CONSISTENCY:  Making consistent effort toward a goal will yield consistent results; and the inverse is true - inconsistent effort yields inconsistent results.

The above chart represents my daily mileage.  My goal was to run 50 miles a day, without taking a day off.  The one dip in mileage on day 5 occurred when our van flatted in the desert and we cut the tire while driving on it.  It took 30 days to make up that mileage to get back to an average of 50 miles per day.  The above chart does not reflect my physical injuries - plantar fasciitis, hamstring strains, twisted ankles, knee pain, IT pain, a feared broken pinky toe, shin pain, a compacted ankle, etc - nor did it reflect my roller-coasteering emotional state - sadness of being away from my kids, anger of having drivers recklessly take aim at me, fear of not seeing my kids again, fear of my Mom being injured or harmed, lonely isolation of not hearing from friends or family as they went on about their busy lives, etc.  The lesson was, despite whatever factors come your way - if you consistently make relentless forward progress toward your goal, you will achieve that goal.


When we carry negativity, anger, and past baggage with us, it weighs us down.  We are not at our best, and extremely inefficient.  During my run, this became extremely clear to me.  By about f,000 miles and 20 days of running, I had exposed and exhausted all of my coping skills.  I was literally bankrupt, raw and nothing.  I had no choice but to forgive myself for the wrongs I had done and the guilt that I had felt.  Once I had forgiven myself, I only then was able to forgive others and jettison the baggage that had been weighing down my heart and thoughts.  Had I not been able to do this, I could not have taken another step at that point.  I clearly remember when the day came - I could no longer drown out the negative thoughts with headphones.  In fact, the noise in my head was just too much.  For the next 5 days I would run with no headphones and work to forgive.  The process was not easy, and I needed to feel angry, sad, guilty, denial, depression and finally acceptance; which unlocked my ability to forgive myself and others for many things.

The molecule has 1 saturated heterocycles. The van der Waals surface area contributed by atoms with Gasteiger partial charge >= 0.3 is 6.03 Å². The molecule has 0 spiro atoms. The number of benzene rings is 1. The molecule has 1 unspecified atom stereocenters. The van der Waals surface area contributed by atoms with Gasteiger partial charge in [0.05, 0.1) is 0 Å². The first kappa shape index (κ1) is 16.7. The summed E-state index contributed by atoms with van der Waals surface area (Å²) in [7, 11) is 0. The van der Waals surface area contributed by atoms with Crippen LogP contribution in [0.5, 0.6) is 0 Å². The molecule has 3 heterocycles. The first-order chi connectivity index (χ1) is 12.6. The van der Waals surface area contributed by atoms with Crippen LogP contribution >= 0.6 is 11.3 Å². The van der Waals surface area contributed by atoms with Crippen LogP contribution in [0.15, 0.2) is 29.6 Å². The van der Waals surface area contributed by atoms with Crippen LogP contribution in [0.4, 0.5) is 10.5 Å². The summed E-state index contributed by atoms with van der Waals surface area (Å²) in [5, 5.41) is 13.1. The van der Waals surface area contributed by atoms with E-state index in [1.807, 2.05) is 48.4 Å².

When we are not burdened by past transgressions, our hearts, minds and feet are much lighter.  We are more efficient in our efforts; and in the case of my run, I became much more effective.  This is probably the most important piece, and breakthrough for attaining stellar mental toughness.  I've heard people say they are fueled by anger.  They are not at their full potential.  They could push even farther, only if they can forgive and wash away that anger.

These mental toughness principles are part of my theory for success, something I call "The Success Cycle."

Jason Romero is a highly sought after inspirational speaker and the 1st and only blind person to run across America.  Jason is a member of the US Paralympic Team, holds 11 world records in ultra-running, a former attorney and business executive, and a single father of 3 children.  More information can be found on Jason at